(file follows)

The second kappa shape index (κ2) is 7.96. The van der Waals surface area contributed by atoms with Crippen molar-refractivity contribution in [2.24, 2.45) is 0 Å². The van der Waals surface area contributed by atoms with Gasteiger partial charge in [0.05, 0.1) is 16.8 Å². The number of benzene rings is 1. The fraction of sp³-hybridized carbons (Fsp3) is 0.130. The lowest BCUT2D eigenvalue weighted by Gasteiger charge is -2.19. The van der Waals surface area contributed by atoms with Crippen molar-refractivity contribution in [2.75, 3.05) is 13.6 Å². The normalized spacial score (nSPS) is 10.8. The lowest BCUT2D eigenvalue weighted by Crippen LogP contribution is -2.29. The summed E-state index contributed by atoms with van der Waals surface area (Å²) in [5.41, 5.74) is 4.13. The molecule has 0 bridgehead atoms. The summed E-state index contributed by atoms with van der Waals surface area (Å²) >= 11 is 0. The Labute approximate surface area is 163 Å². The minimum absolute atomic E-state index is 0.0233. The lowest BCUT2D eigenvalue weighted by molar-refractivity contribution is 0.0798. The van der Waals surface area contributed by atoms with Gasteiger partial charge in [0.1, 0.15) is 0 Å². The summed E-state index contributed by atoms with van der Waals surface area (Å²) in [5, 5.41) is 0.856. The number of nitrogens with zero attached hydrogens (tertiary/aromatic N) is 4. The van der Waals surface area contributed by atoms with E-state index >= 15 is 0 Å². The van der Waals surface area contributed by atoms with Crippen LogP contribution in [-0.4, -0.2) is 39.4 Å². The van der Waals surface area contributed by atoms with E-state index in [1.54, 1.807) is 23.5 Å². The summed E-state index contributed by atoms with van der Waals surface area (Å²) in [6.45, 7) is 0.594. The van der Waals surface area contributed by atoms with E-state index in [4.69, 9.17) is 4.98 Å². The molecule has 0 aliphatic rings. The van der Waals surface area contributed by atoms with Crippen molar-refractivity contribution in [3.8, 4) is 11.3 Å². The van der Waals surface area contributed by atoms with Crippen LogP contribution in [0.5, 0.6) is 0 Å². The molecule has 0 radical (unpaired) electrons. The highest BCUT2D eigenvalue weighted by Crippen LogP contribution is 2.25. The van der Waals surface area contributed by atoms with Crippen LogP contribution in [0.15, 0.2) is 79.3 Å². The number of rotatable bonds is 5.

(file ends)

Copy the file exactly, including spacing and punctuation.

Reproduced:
The second kappa shape index (κ2) is 7.96. The van der Waals surface area contributed by atoms with Crippen molar-refractivity contribution in [2.24, 2.45) is 0 Å². The van der Waals surface area contributed by atoms with Gasteiger partial charge in [0.05, 0.1) is 16.8 Å². The number of benzene rings is 1. The fraction of sp³-hybridized carbons (Fsp3) is 0.130. The lowest BCUT2D eigenvalue weighted by Gasteiger charge is -2.19. The van der Waals surface area contributed by atoms with Crippen molar-refractivity contribution in [2.75, 3.05) is 13.6 Å². The normalized spacial score (nSPS) is 10.8. The lowest BCUT2D eigenvalue weighted by Crippen LogP contribution is -2.29. The summed E-state index contributed by atoms with van der Waals surface area (Å²) in [5.41, 5.74) is 4.13. The molecule has 0 bridgehead atoms. The summed E-state index contributed by atoms with van der Waals surface area (Å²) >= 11 is 0. The Labute approximate surface area is 163 Å². The minimum absolute atomic E-state index is 0.0233. The lowest BCUT2D eigenvalue weighted by molar-refractivity contribution is 0.0798. The van der Waals surface area contributed by atoms with Gasteiger partial charge in [0.1, 0.15) is 0 Å². The summed E-state index contributed by atoms with van der Waals surface area (Å²) in [5, 5.41) is 0.856. The number of nitrogens with zero attached hydrogens (tertiary/aromatic N) is 4. The van der Waals surface area contributed by atoms with E-state index >= 15 is 0 Å². The van der Waals surface area contributed by atoms with Crippen LogP contribution in [-0.4, -0.2) is 39.4 Å². The van der Waals surface area contributed by atoms with E-state index in [1.54, 1.807) is 23.5 Å². The summed E-state index contributed by atoms with van der Waals surface area (Å²) in [6.45, 7) is 0.594. The van der Waals surface area contributed by atoms with E-state index in [4.69, 9.17) is 4.98 Å². The molecule has 0 aliphatic rings. The van der Waals surface area contributed by atoms with Crippen molar-refractivity contribution in [3.8, 4) is 11.3 Å². The van der Waals surface area contributed by atoms with Crippen LogP contribution in [0.5, 0.6) is 0 Å². The molecule has 0 radical (unpaired) electrons. The highest BCUT2D eigenvalue weighted by Crippen LogP contribution is 2.25. The van der Waals surface area contributed by atoms with Crippen LogP contribution in [0.15, 0.2) is 79.3 Å². The number of rotatable bonds is 5.